A 3 page research paper/essay that discusses this poem and D.H. Lawrence. It is something of a quandary for modern readers as to how to evaluate the poetry and fiction of D.H. Lawrence. Praised in previous eras, he has been castigated by many critics, particularly feminist theorists, who view his work through the lens of current sensibilities towards political correctness. The following discussion, first of all, reviews briefly how Lawrence has been viewed before evaluating his poem "Piano", which was completed in 1918. This analysis argues that when viewed as a product of Lawrence's time, i.e., this poem conveys the reality of male emotional experience rather than the Victorian preconceptions of his era. Bibliography lists 4 sources.

  • Explication of 'London' by Poet William Blake

    A 3 page essay that explicates William Blake's poem London. The writer argues that Blake was frequently critical of English society in his poetry, subtly attacking many of the established institutions and cultural ideas of his era. In his poem "London," Blake paints a portrait of the city that depicts it has having fallen into moral chaos. Appalled at the suffering, poverty, prostitution and mistreatment of children, Blake's poem is scathing social commentary that was intended to open the eyes of the upper classes to the degradation of their society as a whole. London is also briefly compared to Blake's The Chimney Sweeper. No additional sources cited.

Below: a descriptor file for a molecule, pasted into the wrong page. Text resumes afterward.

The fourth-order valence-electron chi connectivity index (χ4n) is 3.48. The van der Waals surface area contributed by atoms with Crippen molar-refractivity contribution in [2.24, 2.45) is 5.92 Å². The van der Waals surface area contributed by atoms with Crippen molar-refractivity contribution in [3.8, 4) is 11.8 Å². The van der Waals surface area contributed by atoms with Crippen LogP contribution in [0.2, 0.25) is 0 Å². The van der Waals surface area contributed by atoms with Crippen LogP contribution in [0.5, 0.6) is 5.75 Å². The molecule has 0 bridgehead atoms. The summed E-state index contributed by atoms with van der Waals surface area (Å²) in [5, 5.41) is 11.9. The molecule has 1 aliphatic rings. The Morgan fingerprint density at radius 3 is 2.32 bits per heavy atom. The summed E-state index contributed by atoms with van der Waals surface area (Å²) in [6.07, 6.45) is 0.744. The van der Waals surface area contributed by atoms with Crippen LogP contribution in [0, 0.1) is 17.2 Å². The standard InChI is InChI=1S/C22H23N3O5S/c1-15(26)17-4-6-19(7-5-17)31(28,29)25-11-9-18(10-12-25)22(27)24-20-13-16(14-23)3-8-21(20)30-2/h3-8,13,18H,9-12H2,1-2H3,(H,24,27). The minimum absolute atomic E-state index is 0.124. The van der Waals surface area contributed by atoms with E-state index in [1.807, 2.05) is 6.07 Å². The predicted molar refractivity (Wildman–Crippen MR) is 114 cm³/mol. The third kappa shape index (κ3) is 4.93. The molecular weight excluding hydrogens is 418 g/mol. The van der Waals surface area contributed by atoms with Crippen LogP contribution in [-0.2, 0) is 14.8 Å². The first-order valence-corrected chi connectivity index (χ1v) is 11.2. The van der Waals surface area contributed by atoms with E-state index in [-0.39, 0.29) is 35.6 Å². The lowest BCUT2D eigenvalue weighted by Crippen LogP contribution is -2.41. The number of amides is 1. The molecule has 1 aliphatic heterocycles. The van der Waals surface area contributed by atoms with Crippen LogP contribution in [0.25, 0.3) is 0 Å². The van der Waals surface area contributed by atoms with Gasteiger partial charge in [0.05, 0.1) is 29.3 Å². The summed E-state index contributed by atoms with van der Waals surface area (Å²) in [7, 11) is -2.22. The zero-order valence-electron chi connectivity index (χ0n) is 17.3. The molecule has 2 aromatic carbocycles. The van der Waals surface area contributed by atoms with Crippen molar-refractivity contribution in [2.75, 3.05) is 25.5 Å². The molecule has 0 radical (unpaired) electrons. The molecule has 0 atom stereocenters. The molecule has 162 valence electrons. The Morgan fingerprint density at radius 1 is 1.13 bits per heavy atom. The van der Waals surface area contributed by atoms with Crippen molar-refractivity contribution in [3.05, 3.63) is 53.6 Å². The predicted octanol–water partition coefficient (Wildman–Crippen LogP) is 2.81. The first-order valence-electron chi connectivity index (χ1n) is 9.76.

• t.s. eliot's 'The Waste Land' and Maud Ellmann's 'A Sphinx Without a Secret'

    A 3 page essay that summarizes and discusses Maud Ellmann's "A Sphinx Without a Secret: The Waste Land," a critique of the poem by T.S. Eliot. Ellmann begins her discussion of T.S. Eliot's poem The Waste Land by comparing it to a phrase from an Oscar Wild's story, saying that the work is an example of a "sphinx without a secret" (Ellmann 258). In so doing, Ellmann begins her detailed and insightful examination of Eliot, which looks at this poem from a psychoanalytical perspective, which favors a post-structuralist reading of the text. Bibliography lists 2 sources.

  • 'Ode to a Grecian Urn' and 'To Autumn' by John Keats